The Telegraf 1.20.3 release changed the official Telegraf DockerHub image to no longer run the Telegraf service as root. With this change, the Telegraf service runs with the least amount of privileges in the container to enhance security given the wide extensibility and array of plugins available in Telegraf.
Both Docker’s published best practices and the Center for Internet Security (CIS) Docker Benchmark encourage running containers as a non-root user to limit a container’s exploitability and impact on the host system. This change was made to align with those recommendations and further enhance the security and experience of running Telegraf in a container.
We understand that making this change in a maintenance release is both unexpected and has the potential to cause undesirable side effects. After some initial feedback on the initial change, we made an additional update to our implementation to lessen the impact on users and are more widely advertising this change. The Telegraf 1.20.3, 1.19.3, and 1.18.3 DockerHub images were all updated a second time.
The result of this change may require users to modify how they use the Telegraf
Docker image. Users need to ensure the
telegraf user or
which runs the Telegraf service, has access to any additional required
services, sockets, files, etc., required for operation. Users can grant access
using standard commands like
usermod to add the telegraf user to a group or
chown to change the ownership of a file.
Users are still able to install extra packages or configure services using the DockerHub image.
If a user passes in the Docker socket for Telegraf to monitor Docker itself,
then they will need to add the
telegraf user to the group that owns the
Docker socket. One way to achieve this is to use the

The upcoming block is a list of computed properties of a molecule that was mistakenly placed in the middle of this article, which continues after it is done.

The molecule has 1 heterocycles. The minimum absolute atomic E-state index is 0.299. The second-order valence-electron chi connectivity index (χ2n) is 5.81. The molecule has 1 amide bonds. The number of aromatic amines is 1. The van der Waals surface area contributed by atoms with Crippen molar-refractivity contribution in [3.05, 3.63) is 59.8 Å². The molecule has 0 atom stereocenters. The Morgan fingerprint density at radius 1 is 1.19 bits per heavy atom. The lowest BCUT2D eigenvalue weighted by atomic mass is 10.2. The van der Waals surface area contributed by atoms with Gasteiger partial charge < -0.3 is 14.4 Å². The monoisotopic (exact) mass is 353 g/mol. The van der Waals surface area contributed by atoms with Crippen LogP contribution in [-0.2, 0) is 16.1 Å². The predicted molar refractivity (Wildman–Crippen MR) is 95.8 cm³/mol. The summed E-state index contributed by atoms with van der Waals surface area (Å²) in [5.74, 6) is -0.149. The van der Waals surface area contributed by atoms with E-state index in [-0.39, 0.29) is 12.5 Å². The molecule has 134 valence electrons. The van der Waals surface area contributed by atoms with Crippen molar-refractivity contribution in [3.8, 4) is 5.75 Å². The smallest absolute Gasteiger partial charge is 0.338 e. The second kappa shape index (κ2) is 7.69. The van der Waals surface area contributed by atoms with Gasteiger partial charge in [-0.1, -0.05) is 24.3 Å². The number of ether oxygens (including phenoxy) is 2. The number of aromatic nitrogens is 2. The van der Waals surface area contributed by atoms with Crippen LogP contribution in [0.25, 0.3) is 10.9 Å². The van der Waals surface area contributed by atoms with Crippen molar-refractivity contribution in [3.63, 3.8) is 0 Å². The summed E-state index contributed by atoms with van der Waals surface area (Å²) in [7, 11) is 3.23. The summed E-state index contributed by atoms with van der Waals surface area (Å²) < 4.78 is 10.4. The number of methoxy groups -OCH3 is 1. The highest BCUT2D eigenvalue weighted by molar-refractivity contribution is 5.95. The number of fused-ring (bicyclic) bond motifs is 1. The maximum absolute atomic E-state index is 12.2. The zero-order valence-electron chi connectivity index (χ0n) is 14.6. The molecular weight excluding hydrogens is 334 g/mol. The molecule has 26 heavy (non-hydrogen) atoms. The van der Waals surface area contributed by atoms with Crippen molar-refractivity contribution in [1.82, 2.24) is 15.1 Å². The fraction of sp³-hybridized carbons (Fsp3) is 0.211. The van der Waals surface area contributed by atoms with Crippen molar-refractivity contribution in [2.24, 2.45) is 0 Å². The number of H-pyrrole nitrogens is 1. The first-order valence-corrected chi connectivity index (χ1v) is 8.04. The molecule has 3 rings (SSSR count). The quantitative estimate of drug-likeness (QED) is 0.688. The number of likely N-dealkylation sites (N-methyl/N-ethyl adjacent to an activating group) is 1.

--user option when
launching from the docker CLI:
docker run --user telegraf:$(stat -c '%g' /var/run/docker.sock) ...
The Docker run documentation has further information on specifying a user and group.
At InfluxData we’ve built the company based on a set of core values. The introduction of this change actually reminds us of four of the five of these values:
- We are committed to open source
- We believe humility drives learning
- We embrace failure
- We get stuff done
Our desire to align with the best practices and support the community was at the forefront of this change. We have had a strong focus on continuing to advance our security posture in 2021 and we will continue to do so in the future. However, our open source community also let us know that making this change in a maintenance release was less than ideal, despite the good intentions. We appreciated the direct and specific feedback provided by the community. So, we worked quickly to incorporate the feedback. We will use this experience to learn and improve our release processes going forward.
We appreciate our amazing community and continue to be humbled by their encouragement and suggestions, particularly when we don’t get it quite right.